Alberta Court of Appeal Balances Privacy Rights Against Freedom of Expression

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On April 20, 2012, the Alberta Court of Appeal released its decision in United Food and Commercial Workers, Local 401 v Alberta (Attorney General)1 clarifying the treatment of the statutory privacy rights created by the Alberta Personal Information Protection Act2vis-à-vis the right to free expression guaranteed by the Canadian Charter of Rights and Freedoms. In this decision, the Court held that a union's ability to, among other things, make and distribute recorded images of individuals crossing a picket line was protected as an expressive right under the Charter and trumped any such individuals' privacy rights under the Act. The Court, most notably, also held that the Act was unconstitutional, and that the protections afforded thereunder cannot be equated to being constitutional in nature.

Background

During a strike at the Palace Casino in Edmonton, the United Food and Commercial Workers, Local 401 Union (UFCW) took video and camera recordings of the picket line and posted signs in the area stating that images of those who crossed the picket line might be placed online. An adjudicator appointed by the Alberta Information and Privacy Commissioner under the Act held that the collection or use of personal information by the UFCW, other than for use in an investigation or legal proceeding, contravened the Act. The UFCW subsequently sought judicial review of this decision. Agreeing with the UFCW, the chambers judge concluded that the Act "purposely and directly" limited the UFCW's freedom of expression, and declared certain portions of the Act unconstitutional. The Attorney General of Alberta appealed this decision to the Alberta Court of Appeal.

The Court’s Decision

As the Supreme Court of Canada had previously held that the freedom of expression encompasses the ability to collect information that is to be distributed when the distribution constitutes an expressive activity, the Court of Appeal found that the prohibition of the UFCW's dealings with the recordings of its picket line was a direct infringement of its freedom of expression.

While the Court acknowledged the substantial importance of protecting society's reasonable expectations of privacy and limiting the misuse of personal information, it emphasized that the application of the Act must be sensitive to its impact on the Charter-protected right to free expression. Indeed, it held that the protection of personal information is no more important than collective bargaining, the rights of workers to organize, and the right of the union to communicate its message to the public.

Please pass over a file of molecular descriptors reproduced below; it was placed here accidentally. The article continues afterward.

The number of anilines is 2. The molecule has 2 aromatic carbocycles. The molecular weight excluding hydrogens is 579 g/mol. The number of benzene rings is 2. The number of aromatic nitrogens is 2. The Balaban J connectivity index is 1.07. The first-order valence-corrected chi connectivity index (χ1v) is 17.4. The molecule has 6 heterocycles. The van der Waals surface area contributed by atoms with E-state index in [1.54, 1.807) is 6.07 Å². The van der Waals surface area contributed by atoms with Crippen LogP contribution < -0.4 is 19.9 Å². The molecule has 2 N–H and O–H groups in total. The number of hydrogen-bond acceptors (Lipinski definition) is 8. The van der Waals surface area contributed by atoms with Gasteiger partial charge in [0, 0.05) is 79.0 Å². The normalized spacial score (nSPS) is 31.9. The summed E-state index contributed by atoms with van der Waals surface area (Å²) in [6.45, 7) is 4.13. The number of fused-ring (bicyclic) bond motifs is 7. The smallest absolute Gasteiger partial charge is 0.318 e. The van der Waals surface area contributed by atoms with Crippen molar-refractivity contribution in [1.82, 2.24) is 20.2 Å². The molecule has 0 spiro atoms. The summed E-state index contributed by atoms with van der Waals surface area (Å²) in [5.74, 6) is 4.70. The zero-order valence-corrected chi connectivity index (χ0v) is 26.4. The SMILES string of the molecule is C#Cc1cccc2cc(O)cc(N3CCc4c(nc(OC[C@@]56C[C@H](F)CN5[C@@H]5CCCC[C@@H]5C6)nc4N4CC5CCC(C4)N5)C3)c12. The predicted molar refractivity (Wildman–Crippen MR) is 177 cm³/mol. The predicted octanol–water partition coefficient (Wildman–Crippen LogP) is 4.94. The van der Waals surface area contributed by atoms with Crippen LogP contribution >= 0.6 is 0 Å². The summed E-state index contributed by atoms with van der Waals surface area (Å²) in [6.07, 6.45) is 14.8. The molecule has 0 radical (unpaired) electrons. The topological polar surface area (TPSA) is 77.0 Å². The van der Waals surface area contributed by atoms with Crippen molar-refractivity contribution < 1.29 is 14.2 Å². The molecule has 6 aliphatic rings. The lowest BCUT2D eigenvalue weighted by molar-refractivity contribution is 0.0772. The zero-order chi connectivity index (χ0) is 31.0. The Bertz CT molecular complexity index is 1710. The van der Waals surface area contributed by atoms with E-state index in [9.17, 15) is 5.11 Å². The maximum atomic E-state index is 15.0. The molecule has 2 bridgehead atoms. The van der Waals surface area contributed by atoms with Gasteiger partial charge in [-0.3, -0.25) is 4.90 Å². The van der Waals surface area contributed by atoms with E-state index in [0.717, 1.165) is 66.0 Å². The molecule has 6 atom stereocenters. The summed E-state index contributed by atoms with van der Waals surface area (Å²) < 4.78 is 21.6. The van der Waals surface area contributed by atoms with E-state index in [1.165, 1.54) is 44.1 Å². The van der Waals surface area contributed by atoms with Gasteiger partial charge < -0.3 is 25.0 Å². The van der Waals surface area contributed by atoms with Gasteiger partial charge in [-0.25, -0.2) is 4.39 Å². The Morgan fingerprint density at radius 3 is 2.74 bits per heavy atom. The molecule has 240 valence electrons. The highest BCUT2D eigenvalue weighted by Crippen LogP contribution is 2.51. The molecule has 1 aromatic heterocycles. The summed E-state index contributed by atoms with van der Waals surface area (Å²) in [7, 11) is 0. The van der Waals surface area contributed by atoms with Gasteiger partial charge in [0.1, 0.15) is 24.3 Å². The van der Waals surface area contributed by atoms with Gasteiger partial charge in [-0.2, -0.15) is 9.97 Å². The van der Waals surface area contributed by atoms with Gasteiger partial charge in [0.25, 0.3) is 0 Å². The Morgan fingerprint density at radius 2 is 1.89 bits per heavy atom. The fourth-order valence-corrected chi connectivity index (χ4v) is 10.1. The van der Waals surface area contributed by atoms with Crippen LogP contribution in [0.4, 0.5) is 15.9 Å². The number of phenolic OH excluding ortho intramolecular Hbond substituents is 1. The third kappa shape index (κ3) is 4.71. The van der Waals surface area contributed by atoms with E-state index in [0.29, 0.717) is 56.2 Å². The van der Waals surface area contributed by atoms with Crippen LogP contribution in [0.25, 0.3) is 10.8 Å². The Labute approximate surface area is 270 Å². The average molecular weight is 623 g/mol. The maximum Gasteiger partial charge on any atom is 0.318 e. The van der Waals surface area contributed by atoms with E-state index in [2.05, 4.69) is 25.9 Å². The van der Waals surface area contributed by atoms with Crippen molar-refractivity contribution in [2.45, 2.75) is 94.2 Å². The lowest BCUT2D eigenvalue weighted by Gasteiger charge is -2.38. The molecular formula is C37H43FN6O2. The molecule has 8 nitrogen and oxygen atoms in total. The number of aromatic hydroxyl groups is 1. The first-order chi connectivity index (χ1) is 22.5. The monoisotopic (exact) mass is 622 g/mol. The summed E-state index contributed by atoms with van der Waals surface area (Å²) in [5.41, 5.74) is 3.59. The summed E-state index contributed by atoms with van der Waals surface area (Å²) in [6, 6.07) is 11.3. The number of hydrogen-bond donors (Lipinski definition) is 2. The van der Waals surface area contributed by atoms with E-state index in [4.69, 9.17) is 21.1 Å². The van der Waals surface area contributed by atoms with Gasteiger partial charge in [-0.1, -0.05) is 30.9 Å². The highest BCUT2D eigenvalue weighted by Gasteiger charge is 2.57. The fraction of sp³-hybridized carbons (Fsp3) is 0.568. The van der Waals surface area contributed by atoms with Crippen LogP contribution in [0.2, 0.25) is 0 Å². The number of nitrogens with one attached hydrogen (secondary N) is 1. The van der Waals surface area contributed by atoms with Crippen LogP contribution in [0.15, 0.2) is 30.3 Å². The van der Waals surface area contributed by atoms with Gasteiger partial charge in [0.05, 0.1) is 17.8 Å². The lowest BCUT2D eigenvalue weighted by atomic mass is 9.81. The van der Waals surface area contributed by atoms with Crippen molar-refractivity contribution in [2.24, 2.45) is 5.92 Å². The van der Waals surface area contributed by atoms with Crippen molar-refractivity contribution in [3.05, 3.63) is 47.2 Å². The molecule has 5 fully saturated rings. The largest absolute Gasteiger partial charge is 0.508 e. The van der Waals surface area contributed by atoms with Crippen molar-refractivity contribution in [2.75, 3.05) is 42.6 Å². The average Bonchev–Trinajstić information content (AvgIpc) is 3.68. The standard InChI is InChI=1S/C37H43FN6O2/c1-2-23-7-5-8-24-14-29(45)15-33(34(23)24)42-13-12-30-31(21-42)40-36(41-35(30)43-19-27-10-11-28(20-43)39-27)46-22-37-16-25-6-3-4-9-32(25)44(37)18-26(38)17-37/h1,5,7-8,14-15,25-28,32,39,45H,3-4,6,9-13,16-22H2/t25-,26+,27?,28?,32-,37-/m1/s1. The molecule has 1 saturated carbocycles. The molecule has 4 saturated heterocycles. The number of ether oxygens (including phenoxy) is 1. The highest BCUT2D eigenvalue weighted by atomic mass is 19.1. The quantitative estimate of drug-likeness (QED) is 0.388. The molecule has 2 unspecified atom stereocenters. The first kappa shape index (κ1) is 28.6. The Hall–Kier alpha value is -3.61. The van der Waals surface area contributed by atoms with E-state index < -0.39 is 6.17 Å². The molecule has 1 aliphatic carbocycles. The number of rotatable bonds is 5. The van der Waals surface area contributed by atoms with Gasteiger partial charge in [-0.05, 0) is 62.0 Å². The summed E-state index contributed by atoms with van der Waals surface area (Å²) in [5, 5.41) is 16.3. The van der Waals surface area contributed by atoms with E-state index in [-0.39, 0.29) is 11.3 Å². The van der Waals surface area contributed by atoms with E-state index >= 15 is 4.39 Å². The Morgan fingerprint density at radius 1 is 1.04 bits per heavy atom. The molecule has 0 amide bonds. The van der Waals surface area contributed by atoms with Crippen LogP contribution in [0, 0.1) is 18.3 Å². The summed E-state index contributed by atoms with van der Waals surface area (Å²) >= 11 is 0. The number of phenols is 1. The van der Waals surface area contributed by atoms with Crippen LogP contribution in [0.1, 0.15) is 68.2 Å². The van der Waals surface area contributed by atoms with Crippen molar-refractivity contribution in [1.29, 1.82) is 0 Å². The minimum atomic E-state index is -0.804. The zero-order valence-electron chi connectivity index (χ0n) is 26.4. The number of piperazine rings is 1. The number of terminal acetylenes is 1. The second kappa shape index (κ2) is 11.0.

In assessing the constitutionality of the Act, the Court held that the Act was over-broad on account of the following:

  • "It covers all personal information of any kind, and provides no functional definition of that term. ... The Commissioner has not to date narrowed the definition in his interpretation of the Act in order to make it compliant with Charter values.
  • The Act contains no general exception for information that is personal, but not at all private. For example, the comparative statutes in some provinces exempt activity that occurs in some public places.
  • The definition of 'publicly available information' is artificially narrow.
  • There is no general exemption for information collected and used for free expression.
  • There is no exemption allowing organizations to reasonably use personal information that is reasonably required in the legitimate operation of their businesses."

Accordingly, the Court affirmed the chamber judge's order quashing the offending portions of the Adjudicator’s decision, and deferred to the Legislature of Alberta to make the appropriate amendments to the Act to bring it in line with the Charter.

Implications

The Alberta Information and Privacy Commissioner has sought leave to appeal the Court's decision to the Supreme Court of Canada.3 In the event that leave is not granted, this decision will circumscribe the privacy protections afforded under the Act, and will thus have a significant effect on this statute, along with other statutes that are substantially similar thereto.4 As a result, businesses are encouraged to: (i) monitor possible developments with respect to this decision at the Supreme Court and the Legislature of Alberta; and (ii) amend their privacy policies accordingly.

Notes
  1. 2012 ABCA 130.
  2. SA 2003, c. P-6.5.
  3. http://www.oipc.ab.ca/Content_Files/Files/News/NR_UFCW_SCC_Jun_4_2012.pdf
  4. For example the British Columbia Personal Information Protection Act, SBC 2003, c. 63 and the Personal Information Protection and Electronic Documents Act, SC 2000, c. 5.